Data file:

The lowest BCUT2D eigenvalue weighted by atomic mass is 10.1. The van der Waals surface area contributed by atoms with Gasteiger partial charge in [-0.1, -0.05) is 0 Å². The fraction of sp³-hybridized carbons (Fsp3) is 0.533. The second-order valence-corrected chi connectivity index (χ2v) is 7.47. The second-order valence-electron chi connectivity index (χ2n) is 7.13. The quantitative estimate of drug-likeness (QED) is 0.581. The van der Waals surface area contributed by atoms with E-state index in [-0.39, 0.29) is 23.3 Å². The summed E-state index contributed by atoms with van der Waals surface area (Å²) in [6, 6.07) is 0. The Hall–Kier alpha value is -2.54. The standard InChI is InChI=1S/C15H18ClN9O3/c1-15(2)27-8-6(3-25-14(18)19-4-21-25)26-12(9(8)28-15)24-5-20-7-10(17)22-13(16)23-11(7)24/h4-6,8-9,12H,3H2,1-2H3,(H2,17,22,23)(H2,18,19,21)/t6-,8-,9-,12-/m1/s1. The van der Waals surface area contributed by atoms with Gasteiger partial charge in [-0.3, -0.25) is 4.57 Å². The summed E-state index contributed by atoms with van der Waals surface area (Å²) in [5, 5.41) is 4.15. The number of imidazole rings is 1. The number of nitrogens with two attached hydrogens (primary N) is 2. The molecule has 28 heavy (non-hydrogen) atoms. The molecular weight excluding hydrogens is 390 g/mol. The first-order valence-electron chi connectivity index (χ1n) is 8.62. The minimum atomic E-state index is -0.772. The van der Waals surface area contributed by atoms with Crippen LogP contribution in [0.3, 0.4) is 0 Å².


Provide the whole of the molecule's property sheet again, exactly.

The lowest BCUT2D eigenvalue weighted by atomic mass is 10.1. The van der Waals surface area contributed by atoms with Gasteiger partial charge in [-0.1, -0.05) is 0 Å². The fraction of sp³-hybridized carbons (Fsp3) is 0.533. The second-order valence-corrected chi connectivity index (χ2v) is 7.47. The second-order valence-electron chi connectivity index (χ2n) is 7.13. The quantitative estimate of drug-likeness (QED) is 0.581. The van der Waals surface area contributed by atoms with E-state index in [-0.39, 0.29) is 23.3 Å². The summed E-state index contributed by atoms with van der Waals surface area (Å²) in [6, 6.07) is 0. The Hall–Kier alpha value is -2.54. The standard InChI is InChI=1S/C15H18ClN9O3/c1-15(2)27-8-6(3-25-14(18)19-4-21-25)26-12(9(8)28-15)24-5-20-7-10(17)22-13(16)23-11(7)24/h4-6,8-9,12H,3H2,1-2H3,(H2,17,22,23)(H2,18,19,21)/t6-,8-,9-,12-/m1/s1. The van der Waals surface area contributed by atoms with Gasteiger partial charge in [-0.3, -0.25) is 4.57 Å². The summed E-state index contributed by atoms with van der Waals surface area (Å²) in [5, 5.41) is 4.15. The number of imidazole rings is 1. The number of nitrogens with two attached hydrogens (primary N) is 2. The molecule has 28 heavy (non-hydrogen) atoms. The molecular weight excluding hydrogens is 390 g/mol. The first-order valence-electron chi connectivity index (χ1n) is 8.62. The minimum atomic E-state index is -0.772. The van der Waals surface area contributed by atoms with Crippen LogP contribution in [0.3, 0.4) is 0 Å².